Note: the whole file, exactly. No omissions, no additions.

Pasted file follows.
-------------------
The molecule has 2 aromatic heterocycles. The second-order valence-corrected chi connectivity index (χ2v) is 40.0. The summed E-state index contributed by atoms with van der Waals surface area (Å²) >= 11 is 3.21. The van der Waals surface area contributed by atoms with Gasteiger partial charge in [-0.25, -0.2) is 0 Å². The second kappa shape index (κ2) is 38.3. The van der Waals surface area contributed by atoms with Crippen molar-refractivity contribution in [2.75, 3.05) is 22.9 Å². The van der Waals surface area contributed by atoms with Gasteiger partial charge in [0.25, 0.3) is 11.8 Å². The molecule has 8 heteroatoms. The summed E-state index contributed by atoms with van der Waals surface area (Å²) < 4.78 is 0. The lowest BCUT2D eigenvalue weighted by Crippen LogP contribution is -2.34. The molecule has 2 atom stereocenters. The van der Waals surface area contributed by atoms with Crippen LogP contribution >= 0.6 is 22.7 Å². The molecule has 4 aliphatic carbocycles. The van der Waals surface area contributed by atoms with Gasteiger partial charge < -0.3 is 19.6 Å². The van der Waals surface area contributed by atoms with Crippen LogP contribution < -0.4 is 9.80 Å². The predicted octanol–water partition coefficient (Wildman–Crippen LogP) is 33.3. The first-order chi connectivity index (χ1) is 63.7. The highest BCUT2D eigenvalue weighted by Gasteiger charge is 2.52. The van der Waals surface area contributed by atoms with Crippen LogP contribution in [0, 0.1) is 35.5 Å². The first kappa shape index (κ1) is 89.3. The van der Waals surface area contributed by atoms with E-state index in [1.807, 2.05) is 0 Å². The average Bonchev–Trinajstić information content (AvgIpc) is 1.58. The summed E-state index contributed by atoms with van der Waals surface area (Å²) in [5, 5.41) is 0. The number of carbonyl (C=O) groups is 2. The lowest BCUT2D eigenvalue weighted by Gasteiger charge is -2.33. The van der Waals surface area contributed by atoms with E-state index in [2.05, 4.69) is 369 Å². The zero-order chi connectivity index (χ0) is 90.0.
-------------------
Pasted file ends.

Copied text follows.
The molecule has 2 aromatic heterocycles. The second-order valence-corrected chi connectivity index (χ2v) is 40.0. The summed E-state index contributed by atoms with van der Waals surface area (Å²) >= 11 is 3.21. The van der Waals surface area contributed by atoms with Gasteiger partial charge in [-0.25, -0.2) is 0 Å². The second kappa shape index (κ2) is 38.3. The van der Waals surface area contributed by atoms with Crippen molar-refractivity contribution in [2.75, 3.05) is 22.9 Å². The van der Waals surface area contributed by atoms with Gasteiger partial charge in [0.25, 0.3) is 11.8 Å². The molecule has 8 heteroatoms. The summed E-state index contributed by atoms with van der Waals surface area (Å²) < 4.78 is 0. The lowest BCUT2D eigenvalue weighted by Crippen LogP contribution is -2.34. The molecule has 2 atom stereocenters. The van der Waals surface area contributed by atoms with Crippen LogP contribution >= 0.6 is 22.7 Å². The molecule has 4 aliphatic carbocycles. The van der Waals surface area contributed by atoms with Gasteiger partial charge < -0.3 is 19.6 Å². The van der Waals surface area contributed by atoms with Crippen LogP contribution < -0.4 is 9.80 Å². The predicted octanol–water partition coefficient (Wildman–Crippen LogP) is 33.3. The first-order chi connectivity index (χ1) is 63.7. The highest BCUT2D eigenvalue weighted by Gasteiger charge is 2.52. The van der Waals surface area contributed by atoms with Crippen LogP contribution in [0, 0.1) is 35.5 Å². The first kappa shape index (κ1) is 89.3. The van der Waals surface area contributed by atoms with E-state index in [1.807, 2.05) is 0 Å². The average Bonchev–Trinajstić information content (AvgIpc) is 1.58. The summed E-state index contributed by atoms with van der Waals surface area (Å²) in [5, 5.41) is 0. The number of carbonyl (C=O) groups is 2. The lowest BCUT2D eigenvalue weighted by Gasteiger charge is -2.33. The van der Waals surface area contributed by atoms with E-state index in [2.05, 4.69) is 369 Å². The zero-order chi connectivity index (χ0) is 90.0.